WORTH SEEING: BORN AGAIN FLOOZIES: Floozies serious about music

March 26, 2007

WORTH SEEING

BORN AGAIN FLOOZIES Floozies serious about music For a band that's garnering international buzz, the Born Again Floozies are hard to find.

The local sextet has only a handful of live shows scheduled, the next one May 20 at the Broad Ripple Art Fair. "We don't play that often," said Joe Welch, the band's co-founder, guitarist, singer, songwriter, kickdrum player and spokesman. "When we do, we make sure it's a good show and that it's worthwhile."

All the Floozies have day jobs, and Welch and his wife, lead tap dancer and prosecuting attorney Elizabeth Milliken, have an infant at home. For quality-of-life purposes, the Floozies decided to book only a few shows a month.

"In September we turned down 16 shows," said Welch, a computer guru by day. "My wife and I decided this could very easily take over our lives. We could play three nights a week. ... We decided very early on that's not what we wanted to do."

For its growing legion of fans, however, the Floozies are worth the wait.

With its combination of guitar, tap dancing, tuba, trombone, kick drum and various percussion instruments, the Floozies are not, to say the least, a typical sort of band. They could be dismissed as a novelty act, if it weren't for solid musicianship and songwriting led by veteran local musician Welch.

Together, the band produces heavenly harmonies on songs like "As I Lay Dying," as well as infectious melodies on more light-hearted tunes like "Gimme Back My Mullet."

The Floozies were born 2-1/2 years ago, when Welch was playing guitar for Milliken, then his girlfriend. She went to the attic and returned with her old tap shoes to provide percussion, and a sound was born.

Initially, the band consisted of just Milliken and Welch. Since then, it's added a second tap dancer (Amy Gilmore), a tuba player (Ben Vokits), a trombonist (Charlie Krone), and a vocalist/percussionist (Nancy Moore).

"My vision was to someday have a whole Floozie orchestra of odds and ends, and it's getting to that," Welch said.

Band members are in their 20s and 30s-with an average age, he said, of 29.285714285714285714.

Despite the humorous bent to songs that pay sly tribute to bad haircuts and people who use SUVs to compensate for anatomical shortcomings, the Floozies are serious about making music. Welch, who's been playing in bands since the third grade, lists local bands like Johnny Socko and the Aurelians on his resume.

When the Floozies went to record their first CD-the five-song "Novelties, Addenda and Ephemera"-they traveled to Chicago and enlisted producer Steve Albini, who's worked with the likes of Robert Plant and Jimmy Page, Nirvana and The Pixies.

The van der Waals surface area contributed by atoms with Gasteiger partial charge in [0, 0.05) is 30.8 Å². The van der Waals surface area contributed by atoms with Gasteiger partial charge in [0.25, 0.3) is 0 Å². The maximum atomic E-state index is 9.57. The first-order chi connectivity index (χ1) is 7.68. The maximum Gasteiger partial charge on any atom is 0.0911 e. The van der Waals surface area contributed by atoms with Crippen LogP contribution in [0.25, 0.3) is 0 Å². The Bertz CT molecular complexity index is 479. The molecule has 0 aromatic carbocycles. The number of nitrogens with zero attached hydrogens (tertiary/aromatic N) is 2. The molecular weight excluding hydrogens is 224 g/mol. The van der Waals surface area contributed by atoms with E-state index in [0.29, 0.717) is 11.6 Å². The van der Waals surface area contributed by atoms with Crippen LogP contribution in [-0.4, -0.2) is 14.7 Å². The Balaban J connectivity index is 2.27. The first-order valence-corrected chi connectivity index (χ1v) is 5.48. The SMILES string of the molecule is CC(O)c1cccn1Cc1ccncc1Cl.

A second, full-length CD made with Albini, "7 Deadly Sinners," is waiting in the wings. The Floozies had planned to release it in January, but "Novelties" is still generating buzz, so the band elected to wait until June to release the follow-up, said Welch. They recently wrapped up recording for a third CD, "Street Music," which should be ready for release in late fall or early winter.

"Novelties" has been boosted by the inclusion of the song "I Used to Play the Euphonium" on a sampler CD included in the December/January issue of indie-rock magazine Paste, which has a circulation of 150,000. Welch said he sent a Floozies CD to Paste on a lark, because he's an avid reader of the magazine, and was surprised to receive a call about it shortly thereafter.

Since then, the Floozies have played at a festival hosted by the magazine and a show in Detroit filmed for a PBS special, and have been featured on British radio station BBC Radio Six and in Americana UK magazine. Recently the Floozies began mounting a college radio campaign, which is showing early signs of success.

The attention has surprised even Welch, who admits the band's sound isn't exactly mainstream. Band members are excited about the buzz they've created, even if it wasn't their initial goal.

"Really, it's just getting together people that get along well and have fun together," Welch said of the band's philosophy. "Music is just sort of the result and not the goal. The goal is to have fun, have a rewarding experience and have something to show for the hard work and the dedication."
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